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In his written statement, Mr McDaid said he was “not aware of the specifics of the change or clearance”.

Previously, the court also heard that Mr. Sheeran and Mr. McDaid settled a copyright claim in the United States in 2017 against their song Photograph for more than five million dollars.

They allegedly copied a song called Amazing, co-written by Tom Leonard and Martin Harrington, which was released in 2012 by former X Factor winner Matt Cardle.

Mr McDaid said in his written evidence that Mr Chokri and Mr O’Donoghue are attempting to allege that the TLC and Photograph lawsuit “shows that I have a habit of consciously or consciously appropriating skill and hard work of other songwriters of my time composing and recording sessions”.

He continued: “This seems to imply that I did so without asking permission and therefore I am someone who frequently infringes the copyrights of others.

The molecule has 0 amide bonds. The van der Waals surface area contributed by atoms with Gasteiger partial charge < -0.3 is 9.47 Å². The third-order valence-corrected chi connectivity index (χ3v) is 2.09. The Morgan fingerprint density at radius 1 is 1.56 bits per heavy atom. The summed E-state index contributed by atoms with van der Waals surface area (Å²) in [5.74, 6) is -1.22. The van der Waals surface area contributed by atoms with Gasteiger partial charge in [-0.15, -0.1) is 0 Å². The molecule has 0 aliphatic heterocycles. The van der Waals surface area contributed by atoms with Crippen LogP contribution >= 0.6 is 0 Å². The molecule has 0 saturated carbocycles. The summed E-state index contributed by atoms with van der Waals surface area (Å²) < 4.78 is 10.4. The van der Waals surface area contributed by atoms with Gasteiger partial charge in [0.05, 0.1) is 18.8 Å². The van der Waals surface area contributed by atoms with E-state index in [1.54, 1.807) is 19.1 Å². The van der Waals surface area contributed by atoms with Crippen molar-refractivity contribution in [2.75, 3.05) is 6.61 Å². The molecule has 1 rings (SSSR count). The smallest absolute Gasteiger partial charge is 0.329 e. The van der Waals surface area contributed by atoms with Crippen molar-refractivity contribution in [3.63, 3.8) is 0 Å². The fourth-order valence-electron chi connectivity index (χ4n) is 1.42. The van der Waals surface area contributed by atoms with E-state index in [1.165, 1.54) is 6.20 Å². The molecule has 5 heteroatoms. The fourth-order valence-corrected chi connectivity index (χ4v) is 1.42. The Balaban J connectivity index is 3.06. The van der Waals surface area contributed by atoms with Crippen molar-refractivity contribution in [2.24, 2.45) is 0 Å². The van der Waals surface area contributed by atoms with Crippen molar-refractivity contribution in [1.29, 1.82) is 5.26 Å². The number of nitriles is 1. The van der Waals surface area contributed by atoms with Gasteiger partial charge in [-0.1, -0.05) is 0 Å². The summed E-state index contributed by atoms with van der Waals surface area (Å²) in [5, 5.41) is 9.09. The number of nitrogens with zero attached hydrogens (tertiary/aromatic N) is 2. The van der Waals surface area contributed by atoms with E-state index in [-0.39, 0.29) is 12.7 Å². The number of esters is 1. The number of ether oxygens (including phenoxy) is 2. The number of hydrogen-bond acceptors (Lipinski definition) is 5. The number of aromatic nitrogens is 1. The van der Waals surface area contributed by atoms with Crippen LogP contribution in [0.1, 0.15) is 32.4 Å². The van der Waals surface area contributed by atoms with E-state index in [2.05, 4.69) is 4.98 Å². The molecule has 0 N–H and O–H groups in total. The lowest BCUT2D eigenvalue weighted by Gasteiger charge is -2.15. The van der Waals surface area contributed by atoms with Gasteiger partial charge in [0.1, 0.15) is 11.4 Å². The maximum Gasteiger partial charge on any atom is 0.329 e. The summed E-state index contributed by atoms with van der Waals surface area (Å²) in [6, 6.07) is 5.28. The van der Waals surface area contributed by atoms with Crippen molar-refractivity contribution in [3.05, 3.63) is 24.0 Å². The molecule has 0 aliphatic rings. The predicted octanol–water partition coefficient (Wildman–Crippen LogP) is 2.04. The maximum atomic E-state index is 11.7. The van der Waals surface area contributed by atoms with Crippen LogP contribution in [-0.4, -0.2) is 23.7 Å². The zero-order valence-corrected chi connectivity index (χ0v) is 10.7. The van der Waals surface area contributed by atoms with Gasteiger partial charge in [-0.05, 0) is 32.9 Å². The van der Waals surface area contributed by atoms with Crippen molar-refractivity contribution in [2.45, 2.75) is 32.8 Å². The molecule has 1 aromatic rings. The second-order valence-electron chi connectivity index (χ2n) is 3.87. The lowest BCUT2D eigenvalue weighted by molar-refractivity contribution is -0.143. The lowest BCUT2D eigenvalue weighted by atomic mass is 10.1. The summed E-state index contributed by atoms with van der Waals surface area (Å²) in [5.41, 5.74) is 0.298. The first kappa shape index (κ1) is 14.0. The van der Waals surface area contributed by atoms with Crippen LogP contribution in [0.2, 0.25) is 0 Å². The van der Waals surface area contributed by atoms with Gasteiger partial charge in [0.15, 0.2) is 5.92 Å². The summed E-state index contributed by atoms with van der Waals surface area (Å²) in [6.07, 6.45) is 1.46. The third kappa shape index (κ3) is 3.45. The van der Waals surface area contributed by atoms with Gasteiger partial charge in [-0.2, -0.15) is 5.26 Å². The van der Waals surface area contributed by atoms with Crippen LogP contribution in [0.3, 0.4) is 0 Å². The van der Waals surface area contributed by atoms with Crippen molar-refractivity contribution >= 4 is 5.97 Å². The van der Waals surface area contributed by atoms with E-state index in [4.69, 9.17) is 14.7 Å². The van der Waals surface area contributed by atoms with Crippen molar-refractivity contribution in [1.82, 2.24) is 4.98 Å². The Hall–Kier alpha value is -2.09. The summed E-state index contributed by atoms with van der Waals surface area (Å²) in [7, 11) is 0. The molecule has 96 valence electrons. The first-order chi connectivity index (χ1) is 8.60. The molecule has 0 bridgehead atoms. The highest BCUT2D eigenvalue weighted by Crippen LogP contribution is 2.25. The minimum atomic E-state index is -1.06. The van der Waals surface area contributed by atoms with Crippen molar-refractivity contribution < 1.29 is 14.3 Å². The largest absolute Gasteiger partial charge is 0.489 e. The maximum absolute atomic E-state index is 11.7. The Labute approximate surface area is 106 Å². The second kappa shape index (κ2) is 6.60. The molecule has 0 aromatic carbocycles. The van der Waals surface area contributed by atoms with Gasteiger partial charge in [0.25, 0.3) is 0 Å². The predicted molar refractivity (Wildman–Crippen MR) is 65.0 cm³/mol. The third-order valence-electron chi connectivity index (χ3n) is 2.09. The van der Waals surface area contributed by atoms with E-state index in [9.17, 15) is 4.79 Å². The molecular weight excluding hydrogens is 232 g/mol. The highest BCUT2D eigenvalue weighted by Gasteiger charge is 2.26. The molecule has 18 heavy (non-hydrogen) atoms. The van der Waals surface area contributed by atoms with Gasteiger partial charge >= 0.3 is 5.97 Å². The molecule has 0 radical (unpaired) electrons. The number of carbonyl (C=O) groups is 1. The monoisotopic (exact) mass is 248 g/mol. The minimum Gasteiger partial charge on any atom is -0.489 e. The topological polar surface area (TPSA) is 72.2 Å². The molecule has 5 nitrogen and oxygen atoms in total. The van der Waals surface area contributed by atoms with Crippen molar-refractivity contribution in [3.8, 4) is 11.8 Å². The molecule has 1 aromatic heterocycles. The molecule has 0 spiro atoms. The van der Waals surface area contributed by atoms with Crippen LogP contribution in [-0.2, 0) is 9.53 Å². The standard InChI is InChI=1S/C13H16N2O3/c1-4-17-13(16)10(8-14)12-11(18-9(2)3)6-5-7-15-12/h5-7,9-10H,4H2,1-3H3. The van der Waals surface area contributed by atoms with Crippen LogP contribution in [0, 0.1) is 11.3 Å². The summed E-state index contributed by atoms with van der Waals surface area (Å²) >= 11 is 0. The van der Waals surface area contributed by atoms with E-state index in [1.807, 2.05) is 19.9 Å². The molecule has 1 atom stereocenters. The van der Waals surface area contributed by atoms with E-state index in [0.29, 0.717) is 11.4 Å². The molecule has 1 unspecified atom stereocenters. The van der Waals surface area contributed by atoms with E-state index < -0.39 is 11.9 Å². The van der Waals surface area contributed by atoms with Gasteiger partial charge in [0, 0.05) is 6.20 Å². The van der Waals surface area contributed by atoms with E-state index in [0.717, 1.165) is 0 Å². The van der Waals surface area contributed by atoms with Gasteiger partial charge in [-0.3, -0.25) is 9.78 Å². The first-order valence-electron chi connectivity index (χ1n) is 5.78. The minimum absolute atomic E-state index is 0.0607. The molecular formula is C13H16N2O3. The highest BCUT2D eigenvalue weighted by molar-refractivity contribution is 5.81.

“I completely disagree with this implication. It is simply not true and I feel it is a very serious thing to suggest about me and the way I work.”

Mr. McDaid added: “I don’t need or want, nor will I ever, plagiarize other people’s work. The idea is disgusting to me.”

In court on Wednesday, during questioning by Mr Chokri and Mr O’Donoghue’s lawyer Andrew Sutcliffe QC, Mr McDaid insisted he paid only a “proportion” of the $5.4 million paid out in settlement – the amount he claimed was the first to be heard. about “this week”.

He said the settlement was reached after legal advice, noting that at the time the “culture” was put before US grand jury trials, which “really didn’t benefit anyone.” musicians at all.”

He noted in his written evidence that “we ultimately settled the case for commercial reasons,” which included “the cost and time involved in fighting the case, along with damages.” reputational damage already done by a PR campaign being carried out by another”.

“Things didn’t work out because we believed we copied Amazing in any way,” he said.